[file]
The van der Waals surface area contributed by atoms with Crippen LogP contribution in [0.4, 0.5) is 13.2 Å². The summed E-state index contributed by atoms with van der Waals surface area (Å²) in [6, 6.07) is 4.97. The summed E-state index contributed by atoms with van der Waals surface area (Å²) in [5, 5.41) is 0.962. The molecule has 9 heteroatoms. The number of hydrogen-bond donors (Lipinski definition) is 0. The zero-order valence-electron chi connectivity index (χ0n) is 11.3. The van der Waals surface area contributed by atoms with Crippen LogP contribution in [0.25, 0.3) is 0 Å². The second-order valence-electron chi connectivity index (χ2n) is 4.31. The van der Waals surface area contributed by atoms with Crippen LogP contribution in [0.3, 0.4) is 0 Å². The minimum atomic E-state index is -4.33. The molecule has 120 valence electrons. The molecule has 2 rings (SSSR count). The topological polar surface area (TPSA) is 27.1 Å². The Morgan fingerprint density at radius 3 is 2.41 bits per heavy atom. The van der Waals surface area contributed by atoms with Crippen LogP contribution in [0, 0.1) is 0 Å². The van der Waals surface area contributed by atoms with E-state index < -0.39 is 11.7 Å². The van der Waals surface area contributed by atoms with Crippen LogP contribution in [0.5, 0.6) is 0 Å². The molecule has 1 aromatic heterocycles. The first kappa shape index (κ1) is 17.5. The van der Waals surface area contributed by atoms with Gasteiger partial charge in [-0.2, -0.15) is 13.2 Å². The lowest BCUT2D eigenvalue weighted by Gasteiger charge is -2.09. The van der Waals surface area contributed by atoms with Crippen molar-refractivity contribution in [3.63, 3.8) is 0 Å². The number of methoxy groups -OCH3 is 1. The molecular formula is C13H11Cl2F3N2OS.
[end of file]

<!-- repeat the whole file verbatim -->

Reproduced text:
The van der Waals surface area contributed by atoms with Crippen LogP contribution in [0.4, 0.5) is 13.2 Å². The summed E-state index contributed by atoms with van der Waals surface area (Å²) in [6, 6.07) is 4.97. The summed E-state index contributed by atoms with van der Waals surface area (Å²) in [5, 5.41) is 0.962. The molecule has 9 heteroatoms. The number of hydrogen-bond donors (Lipinski definition) is 0. The zero-order valence-electron chi connectivity index (χ0n) is 11.3. The van der Waals surface area contributed by atoms with Crippen LogP contribution in [0.25, 0.3) is 0 Å². The second-order valence-electron chi connectivity index (χ2n) is 4.31. The van der Waals surface area contributed by atoms with Crippen LogP contribution in [0.3, 0.4) is 0 Å². The minimum atomic E-state index is -4.33. The molecule has 120 valence electrons. The molecule has 2 rings (SSSR count). The topological polar surface area (TPSA) is 27.1 Å². The Morgan fingerprint density at radius 3 is 2.41 bits per heavy atom. The van der Waals surface area contributed by atoms with Crippen LogP contribution in [0, 0.1) is 0 Å². The van der Waals surface area contributed by atoms with E-state index < -0.39 is 11.7 Å². The van der Waals surface area contributed by atoms with Crippen LogP contribution in [0.5, 0.6) is 0 Å². The molecule has 1 aromatic heterocycles. The first kappa shape index (κ1) is 17.5. The van der Waals surface area contributed by atoms with Gasteiger partial charge in [-0.2, -0.15) is 13.2 Å². The lowest BCUT2D eigenvalue weighted by Gasteiger charge is -2.09. The van der Waals surface area contributed by atoms with Crippen molar-refractivity contribution in [3.63, 3.8) is 0 Å². The number of methoxy groups -OCH3 is 1. The molecular formula is C13H11Cl2F3N2OS.